CHICAGO Several Chicago American Indian families spent
this past Sunday afternoon enjoying each other's company at the
Chicago Public Schools T7 American Indian Education Program's "Festival
of Stories and Public Forum."
second edition of "Chi-Noodin" - or "We Write for Ourselves" was
released at the event. The booklet is filled with articles written
by an American Indian writers group. Comprised of Chicago American
Indians, the writers group releases short writings that depict their
living in the urban setting of Chicago.
The staff of the T7 American Indian Education Program took an
opportunity to make a presentation on the various activities they
offer American Indian students who attend the Chicago Public Schools.
Among the activities are: the running club, tutoring program, American
Indian speakers bureau, college and career guidance, book club,
Presentations were made by the program's staff: Jolene Aleck,
Paiute, program manager; Lisa Bernal, Lakota, home/school coordinator;
Maria Guzman, Stockbridge Munsee, data specialist; Monica Rickert,
Potawatomi, public relations consultant; and Debra Yepa-Pappan,
Jemez Pueblo, youth development coordinator.
Each provided an overview of their responsibilities to the success
of the program.
D'Wayne Begay, Navajo, of the United States Tennis Association
gave a presentation on the value of tennis in his life. He was there
in hopes of attracting American Indian youth interest in taking
up tennis a sport.
The keynote speaker for the event was Dallas Goldtooth, Dine/Dakota,
of the 1491's ensemble. 1491's is a ragtag of American Indian filmmakers,
actors and comedians who make satirical short films. The films are
meant to be humorous, while at the same time they encourage the
viewer to find a deeper meaning behind the film.
Goldtooth spent much of his time showing some of 1491's work.
Among the popular on Sunday that drew huge laughter were: "Slapping
Medicine Man," and "Singing Lessons."
The Native News Network is proud to republish two of the short
entries from this year's "Chi-Noodin"
By Raven Roberts, Prairie Band Potawatomi Nation
I was a little girl in the first grade I was put in bilingual class.
I remember not understanding my teacher or the students. The teacher
thought I was a mute in the beginning. Then the day came when I
had to have a parent-teacher conference. My grandmother couldn't
make it so my neighbor, also my babysitter, went in her place. First
thing that came out of my teacher's mouth was, "She does her work
but she doesn't talk or seem to listen." My babysitter laughed and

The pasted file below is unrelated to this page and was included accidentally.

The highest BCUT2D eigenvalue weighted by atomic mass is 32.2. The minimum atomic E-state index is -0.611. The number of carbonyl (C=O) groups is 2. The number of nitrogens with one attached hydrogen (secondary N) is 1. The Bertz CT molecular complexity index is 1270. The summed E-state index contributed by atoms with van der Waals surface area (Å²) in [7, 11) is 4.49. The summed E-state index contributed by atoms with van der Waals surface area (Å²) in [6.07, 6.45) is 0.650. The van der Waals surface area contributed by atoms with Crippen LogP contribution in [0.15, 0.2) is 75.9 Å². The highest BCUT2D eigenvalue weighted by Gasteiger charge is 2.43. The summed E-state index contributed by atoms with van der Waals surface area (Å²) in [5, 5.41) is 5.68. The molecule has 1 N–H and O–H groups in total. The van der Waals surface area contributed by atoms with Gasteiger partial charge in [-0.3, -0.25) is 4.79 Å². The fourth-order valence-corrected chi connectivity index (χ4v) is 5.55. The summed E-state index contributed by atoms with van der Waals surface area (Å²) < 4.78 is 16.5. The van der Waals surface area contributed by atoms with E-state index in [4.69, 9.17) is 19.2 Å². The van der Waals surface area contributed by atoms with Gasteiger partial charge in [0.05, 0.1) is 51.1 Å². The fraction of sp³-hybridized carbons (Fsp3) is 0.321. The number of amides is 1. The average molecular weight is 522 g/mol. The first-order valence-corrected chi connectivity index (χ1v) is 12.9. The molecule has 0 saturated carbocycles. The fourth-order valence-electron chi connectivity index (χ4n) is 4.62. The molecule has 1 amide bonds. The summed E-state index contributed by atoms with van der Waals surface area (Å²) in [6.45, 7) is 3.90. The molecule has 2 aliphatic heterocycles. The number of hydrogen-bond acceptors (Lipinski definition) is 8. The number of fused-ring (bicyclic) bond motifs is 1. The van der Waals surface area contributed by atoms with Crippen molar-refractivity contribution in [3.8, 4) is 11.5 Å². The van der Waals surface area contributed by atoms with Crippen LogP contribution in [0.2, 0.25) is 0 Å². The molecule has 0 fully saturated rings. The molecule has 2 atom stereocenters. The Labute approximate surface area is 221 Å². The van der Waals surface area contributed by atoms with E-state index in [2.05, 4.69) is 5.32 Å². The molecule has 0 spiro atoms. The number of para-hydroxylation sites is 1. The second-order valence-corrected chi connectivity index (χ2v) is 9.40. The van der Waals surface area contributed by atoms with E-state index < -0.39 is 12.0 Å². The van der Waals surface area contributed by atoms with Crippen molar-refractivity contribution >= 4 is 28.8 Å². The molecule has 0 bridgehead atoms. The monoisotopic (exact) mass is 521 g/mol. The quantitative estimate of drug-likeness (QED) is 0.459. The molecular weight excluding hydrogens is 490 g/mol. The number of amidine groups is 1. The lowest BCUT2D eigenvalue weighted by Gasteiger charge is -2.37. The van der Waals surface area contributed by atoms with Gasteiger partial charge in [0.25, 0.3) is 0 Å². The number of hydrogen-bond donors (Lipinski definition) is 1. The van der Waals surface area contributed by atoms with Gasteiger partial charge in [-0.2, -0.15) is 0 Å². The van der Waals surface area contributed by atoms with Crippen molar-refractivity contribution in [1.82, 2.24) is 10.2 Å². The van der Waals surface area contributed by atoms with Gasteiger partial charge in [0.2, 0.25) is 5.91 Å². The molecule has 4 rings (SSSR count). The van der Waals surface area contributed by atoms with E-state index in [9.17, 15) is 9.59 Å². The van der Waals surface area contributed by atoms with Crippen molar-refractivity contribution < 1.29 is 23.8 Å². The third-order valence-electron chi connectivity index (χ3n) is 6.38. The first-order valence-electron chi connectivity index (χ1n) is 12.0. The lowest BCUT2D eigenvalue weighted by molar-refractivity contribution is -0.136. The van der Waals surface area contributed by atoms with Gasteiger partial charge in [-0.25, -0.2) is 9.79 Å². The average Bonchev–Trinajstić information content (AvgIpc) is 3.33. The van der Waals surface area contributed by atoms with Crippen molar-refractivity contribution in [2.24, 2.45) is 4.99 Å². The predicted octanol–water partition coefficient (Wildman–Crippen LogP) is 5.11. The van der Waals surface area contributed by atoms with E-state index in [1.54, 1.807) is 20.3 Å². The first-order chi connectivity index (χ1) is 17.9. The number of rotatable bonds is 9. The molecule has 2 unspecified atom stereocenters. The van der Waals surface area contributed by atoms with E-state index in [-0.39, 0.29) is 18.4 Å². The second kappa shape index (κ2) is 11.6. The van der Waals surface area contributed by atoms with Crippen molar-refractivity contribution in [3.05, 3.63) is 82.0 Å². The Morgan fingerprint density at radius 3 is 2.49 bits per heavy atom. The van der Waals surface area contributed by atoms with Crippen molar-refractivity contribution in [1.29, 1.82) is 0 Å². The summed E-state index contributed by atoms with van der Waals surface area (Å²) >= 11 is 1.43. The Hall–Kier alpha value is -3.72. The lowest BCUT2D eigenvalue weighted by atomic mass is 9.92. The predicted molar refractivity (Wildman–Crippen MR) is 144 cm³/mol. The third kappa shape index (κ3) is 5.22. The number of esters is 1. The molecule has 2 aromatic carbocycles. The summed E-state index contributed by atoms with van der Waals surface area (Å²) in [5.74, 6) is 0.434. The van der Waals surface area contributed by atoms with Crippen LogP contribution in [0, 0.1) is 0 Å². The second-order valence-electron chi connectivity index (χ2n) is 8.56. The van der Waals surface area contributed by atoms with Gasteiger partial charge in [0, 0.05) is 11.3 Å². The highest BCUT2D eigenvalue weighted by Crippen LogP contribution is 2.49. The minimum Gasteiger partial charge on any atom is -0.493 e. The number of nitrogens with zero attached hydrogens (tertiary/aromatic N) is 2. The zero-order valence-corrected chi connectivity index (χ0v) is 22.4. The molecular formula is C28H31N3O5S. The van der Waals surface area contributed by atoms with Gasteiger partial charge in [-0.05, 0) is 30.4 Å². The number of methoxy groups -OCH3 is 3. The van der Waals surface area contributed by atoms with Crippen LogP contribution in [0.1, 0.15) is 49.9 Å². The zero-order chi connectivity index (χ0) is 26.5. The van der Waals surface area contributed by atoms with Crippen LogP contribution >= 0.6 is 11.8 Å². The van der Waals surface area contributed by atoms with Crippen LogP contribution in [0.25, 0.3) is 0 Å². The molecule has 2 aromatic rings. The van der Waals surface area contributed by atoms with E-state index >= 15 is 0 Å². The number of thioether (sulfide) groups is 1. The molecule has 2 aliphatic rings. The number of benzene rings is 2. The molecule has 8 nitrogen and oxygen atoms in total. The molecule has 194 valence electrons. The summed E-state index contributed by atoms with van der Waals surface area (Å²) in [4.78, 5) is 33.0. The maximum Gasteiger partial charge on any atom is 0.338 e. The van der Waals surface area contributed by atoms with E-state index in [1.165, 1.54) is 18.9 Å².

said, "Because she doesn't speak Spanish. She is Native American."
Then my teacher broke out into laughter. I moved to my new English
speaking multi-cultural class shortly after the meeting.
This is just one incident out of many where my identity was
mistaken. One time some "Mexican" elders were trying to
talk to me in Spanish. I told them, "I apologize but I do not
speak Spanish." Then one of the women broker out in English
talking to the others saying, "Oh these kids today don't even
know their language.' Then I stepped into their circle and told
her, "Spanish isn't my language nor is it yours. I am Native
American. I speak English because my people were taken over by them,
and you speak Spanish because your people were taken over by the
I am not Hispanic but my "cousins" are: we are all
related and some closer than others. Imaginary lines in our minds
and on the maps are what separate us. Hispanics think I look like
them and sometimes I think they look like me, but the reflection
inside is what really matters.
By Debra Yepa-Pappan - Jemez Pueblo and Korean
was not born in Chicago but I was raised here, in the city. I'm
a city girl to the bone. Don't ask me to go camping, because I will
not. I love the city for all its diversity and culture. I am diverse.
But all this is not to say I don't enjoy visiting the woods, the
country, or the mountains. I love the mountains and it's the Jemez
Mountains I love the most. If it weren't for the family trips to
Jemez when I was a kid, I don't know if I would appreciate someplace
other than Chicago.
I like to go back "home" to Jemez. Only there can
I see the entire expanse of the sky, the mesas and mountains making
up the horizons, the turkey vultures flying overhead, and the coyotes
crying in the distance. At night, it is darker than dark and ever
so quiet except for the occasional rez dog barking at something
only it can see. I'm afraid of the dark; I miss my orange city lights.
Only when the sky begins to lighten do I feel safe.
My daughter Ji Hae was born in Chicago. She is being raised
there. She is a city girl through and through. She's more diverse
than I am, made up of two parents of many cultures. She loves the
city. Diversity is natural to her. But unlike me, she would go camping
in a heartbeat if asked. She loves nature hikes and being out in
the woods walking on wet, muddy trails.
We've picked up the tradition of going to Jemez once a year.
I can tell Ji Hae feels right at home when we're there. We take
our drive to the mountains, to the place where we had spread my
father's ashes. We love it up there! We're at peace and feel like
we're with my dad. There's hardly ever anyone else there. The air
is cool and crisp. It's quiet except for the sound of the running
stream and the occasional little bird squawking at us if we get
too close to the tree where it it's nest is. We talk to the bird
to reassure it that we're not there to bring it harm as we move
along our way. Ji Hae loves it there. I think she feels her grandfather's
We make it back to the village before it gets dark, because
like me, Ji Hae is afraid of the dark too. I think she misses her
orange city lights.